As the 20th century came to a close, Wilma felt she needed a challenge. Her interest in the booming dot-com scene led her to a brief stint at a major Internet service company. When she was unceremoniously let go because of "philosophical differences" she immediately sought revenge. A competing company hired her as a virus in the spring of 1999. She was the first human to turn herself into a viral form and her first job, the Hot Woman Bikini virus, was quite successful -- infecting an estimated 2.2 million computers. Her follow-up, New Free Cars, was not as effective, destroying a mere 4,000 PCs. In 2001, she began writing her memoir, which she planned to publish in serial form -- a different chapter released each month for sixteen months. Negotiations were heavy. She decided to go with Oxford University Press because there was a secret hidden bonus in the contract. Many believe this to be the sex-change procedures.
With the memoir recently completed, Doblonsky turned in the manuscript with the new first name, William. Oddly enough, the memoir does not mention that William used to be female. All of that however, has changed. Thanks to your reactionary and intrusive e-mail announcement. Since then, these various facts (and some vicious fictions) have begun to surface as people research William's virus activities.
A representative from Oxford University Press will hold a press conference on the matter at 2:00 this afternoon, from the Black Angus restaurant in downtown Ann Arbor. By answering questions in this forum, the publisher hopes to bring a sense of normalcy back to William's life.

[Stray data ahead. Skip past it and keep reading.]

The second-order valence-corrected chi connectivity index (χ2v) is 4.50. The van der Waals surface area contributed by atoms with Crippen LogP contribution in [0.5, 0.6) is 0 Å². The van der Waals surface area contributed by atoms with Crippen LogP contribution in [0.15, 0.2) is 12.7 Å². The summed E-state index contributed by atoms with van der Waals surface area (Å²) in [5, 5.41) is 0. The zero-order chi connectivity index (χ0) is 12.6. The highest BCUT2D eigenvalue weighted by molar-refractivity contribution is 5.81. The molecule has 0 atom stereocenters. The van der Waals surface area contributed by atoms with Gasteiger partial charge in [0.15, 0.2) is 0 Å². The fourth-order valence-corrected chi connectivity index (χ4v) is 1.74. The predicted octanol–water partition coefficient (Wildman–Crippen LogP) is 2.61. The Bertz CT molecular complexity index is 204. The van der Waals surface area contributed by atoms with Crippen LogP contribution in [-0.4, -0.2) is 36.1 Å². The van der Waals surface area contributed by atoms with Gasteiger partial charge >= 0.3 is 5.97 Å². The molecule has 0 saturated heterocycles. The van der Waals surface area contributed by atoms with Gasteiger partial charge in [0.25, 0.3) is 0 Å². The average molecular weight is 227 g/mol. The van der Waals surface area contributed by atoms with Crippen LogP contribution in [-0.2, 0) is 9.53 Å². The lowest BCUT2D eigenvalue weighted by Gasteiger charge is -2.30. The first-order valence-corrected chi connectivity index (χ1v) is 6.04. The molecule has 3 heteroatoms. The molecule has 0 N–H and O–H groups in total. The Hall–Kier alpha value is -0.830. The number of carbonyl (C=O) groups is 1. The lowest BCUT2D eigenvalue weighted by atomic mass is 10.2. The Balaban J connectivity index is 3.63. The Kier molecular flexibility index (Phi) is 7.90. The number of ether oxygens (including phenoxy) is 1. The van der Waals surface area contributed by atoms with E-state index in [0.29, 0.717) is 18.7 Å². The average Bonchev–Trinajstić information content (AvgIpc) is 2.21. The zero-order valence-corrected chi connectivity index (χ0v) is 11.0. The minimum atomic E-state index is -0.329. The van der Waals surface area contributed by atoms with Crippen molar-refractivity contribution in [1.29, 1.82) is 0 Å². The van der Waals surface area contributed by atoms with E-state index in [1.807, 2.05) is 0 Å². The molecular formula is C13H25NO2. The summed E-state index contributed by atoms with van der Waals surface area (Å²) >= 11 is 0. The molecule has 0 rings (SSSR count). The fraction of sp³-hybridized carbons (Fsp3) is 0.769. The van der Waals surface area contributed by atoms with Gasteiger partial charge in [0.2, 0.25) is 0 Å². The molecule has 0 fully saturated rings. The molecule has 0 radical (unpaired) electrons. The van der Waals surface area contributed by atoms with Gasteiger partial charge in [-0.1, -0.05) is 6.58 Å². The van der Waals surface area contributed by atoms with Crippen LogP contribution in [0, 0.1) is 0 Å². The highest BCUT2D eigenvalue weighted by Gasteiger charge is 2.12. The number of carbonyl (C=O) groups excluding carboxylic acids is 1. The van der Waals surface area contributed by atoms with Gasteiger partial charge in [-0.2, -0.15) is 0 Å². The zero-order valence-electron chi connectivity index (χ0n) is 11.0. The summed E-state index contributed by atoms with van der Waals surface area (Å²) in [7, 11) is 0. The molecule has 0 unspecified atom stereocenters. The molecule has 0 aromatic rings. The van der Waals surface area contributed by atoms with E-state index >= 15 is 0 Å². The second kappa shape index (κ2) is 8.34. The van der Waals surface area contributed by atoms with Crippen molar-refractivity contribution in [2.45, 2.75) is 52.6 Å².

In the future, you, and everyone who has ever pointed their finger (or mouse) at a virus without knowing the whole story should be penalized in some manner. Sure, there's always someone who'll speak up and say simply: "Don't worry, people. This virus is a hoax." But then the virus has to live the rest of their life with that nagging shame for the rest of your life. They cannot resume their normal existence because of your paranoid and insensitive announcement. Imagine applying for a job and hearing the interviewer state aloud: "I remember when there was that virus named Doblonsky. I was running my damn Virex for two hours before I realized it was a fake!"
It would be a better world for all of us if, in the future, your ignorance was kept in check. To put it bluntly: Leave the virus alone!
[Mr. Sampsell does this.]
[Forever after at http://eyeshot.net/sampsell.html]